Pat Couture of Eau Claire said he never imagined there would be a scenario where government could shut down a church, so he doesn’t think it is unimaginable that government could take children away from parents or overreach in implementing a public health policy.
“How did we get here? How did we get to where a county board can tell businesses how to conduct business, and when? How is that possible?” Couture said.
Ben Anglemyer of Lake Hallie said the ordinance criminalizes what has never been a criminal act, such as not wearing a mask.
Randy Stofferahn, who now lives in St. Croix County, said “none of this is about COVID,” but instead, it is about power, and driven by hate.
Barb Strong of Elk Mound said she is a special-needs parent, and it has been difficult having him in social areas because he can’t wear a mask.
Ashley Clare Krenzelok said she has four children, and they are doing school virtually this year.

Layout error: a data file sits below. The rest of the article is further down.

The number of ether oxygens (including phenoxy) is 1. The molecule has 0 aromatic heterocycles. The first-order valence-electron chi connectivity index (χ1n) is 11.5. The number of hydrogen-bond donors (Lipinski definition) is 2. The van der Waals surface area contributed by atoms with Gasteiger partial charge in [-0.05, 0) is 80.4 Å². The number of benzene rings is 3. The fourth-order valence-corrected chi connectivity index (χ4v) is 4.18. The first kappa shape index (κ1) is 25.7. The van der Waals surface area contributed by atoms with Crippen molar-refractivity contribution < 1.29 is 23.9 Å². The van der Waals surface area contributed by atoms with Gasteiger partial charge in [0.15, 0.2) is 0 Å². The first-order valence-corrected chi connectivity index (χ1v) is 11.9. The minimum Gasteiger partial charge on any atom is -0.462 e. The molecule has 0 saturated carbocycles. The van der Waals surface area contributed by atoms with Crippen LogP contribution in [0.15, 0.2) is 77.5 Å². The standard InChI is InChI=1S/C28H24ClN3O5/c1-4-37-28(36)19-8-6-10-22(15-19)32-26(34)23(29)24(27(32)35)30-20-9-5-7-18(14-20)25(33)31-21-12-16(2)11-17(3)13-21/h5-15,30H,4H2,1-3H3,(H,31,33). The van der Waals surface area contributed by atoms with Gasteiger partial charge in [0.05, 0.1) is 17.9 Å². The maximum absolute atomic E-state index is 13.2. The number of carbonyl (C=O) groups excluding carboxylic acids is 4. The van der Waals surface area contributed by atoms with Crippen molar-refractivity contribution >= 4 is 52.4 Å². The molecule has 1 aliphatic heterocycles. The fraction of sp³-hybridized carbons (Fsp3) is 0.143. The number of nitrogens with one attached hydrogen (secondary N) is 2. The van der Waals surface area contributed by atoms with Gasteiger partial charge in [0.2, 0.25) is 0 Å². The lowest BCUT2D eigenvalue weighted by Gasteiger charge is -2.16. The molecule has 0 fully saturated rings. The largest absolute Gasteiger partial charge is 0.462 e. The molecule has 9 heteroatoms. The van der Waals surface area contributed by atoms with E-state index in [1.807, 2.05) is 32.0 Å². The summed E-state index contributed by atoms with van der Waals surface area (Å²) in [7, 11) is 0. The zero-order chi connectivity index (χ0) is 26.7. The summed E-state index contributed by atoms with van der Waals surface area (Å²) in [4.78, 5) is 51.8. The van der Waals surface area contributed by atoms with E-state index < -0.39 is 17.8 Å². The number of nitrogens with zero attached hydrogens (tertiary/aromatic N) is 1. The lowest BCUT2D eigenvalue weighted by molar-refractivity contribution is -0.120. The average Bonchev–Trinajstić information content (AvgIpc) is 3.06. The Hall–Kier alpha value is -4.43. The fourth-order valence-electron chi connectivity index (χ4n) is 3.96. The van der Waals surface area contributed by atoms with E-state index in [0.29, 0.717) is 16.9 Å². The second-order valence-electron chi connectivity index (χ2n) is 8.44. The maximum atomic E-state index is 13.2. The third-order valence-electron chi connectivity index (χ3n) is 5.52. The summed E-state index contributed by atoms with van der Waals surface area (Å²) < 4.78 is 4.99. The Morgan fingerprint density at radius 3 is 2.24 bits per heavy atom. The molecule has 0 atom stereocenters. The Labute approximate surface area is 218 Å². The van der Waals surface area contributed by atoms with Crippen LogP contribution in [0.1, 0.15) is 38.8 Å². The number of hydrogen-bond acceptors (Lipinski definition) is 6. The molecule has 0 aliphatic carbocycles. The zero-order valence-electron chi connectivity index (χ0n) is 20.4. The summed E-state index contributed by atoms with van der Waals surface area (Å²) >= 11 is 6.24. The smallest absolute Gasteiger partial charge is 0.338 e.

“There isn’t a lot of clarity? What is this? What are you passing?” Krenzelok asked. “We have zero deaths in Chippewa County, so why do we need more regulation?”
Wade Asher, Chippewa Valley Music Festival organizer, spoke about the economic loss suffered this year after Rock Fest and Country Fest were postponed. Asher spoke against the proposed ordinance, saying the public health department is doing a good job with the policies already in place.
“It puts too much power into one person’s hands now and into the future,” Asher said. “That person isn’t elected, which further takes away the power to vote.”
Rusty Volk, Northern Wisconsin State Fairgrounds director, praised Weideman for working well with him for events at the fair.
“I agree these powers are overreaching. I think it’s a broad oversight to go forward with this ordinance,” Volk said. “This ordinance doesn’t allow for any due process.”
William “Loopy” Kleich, owner of Loopy’s Tavern in the town of Wheaton, also praised Weideman, but he fears a future public health director might use this ordinance to overreach powers.
“It would become the most powerful, unelected official in the county,” Kleich said.
Terry Moulton, a former state senator from Lake Hallie, also warned of the unintended consequences of the measure, even if it is created with the best intent.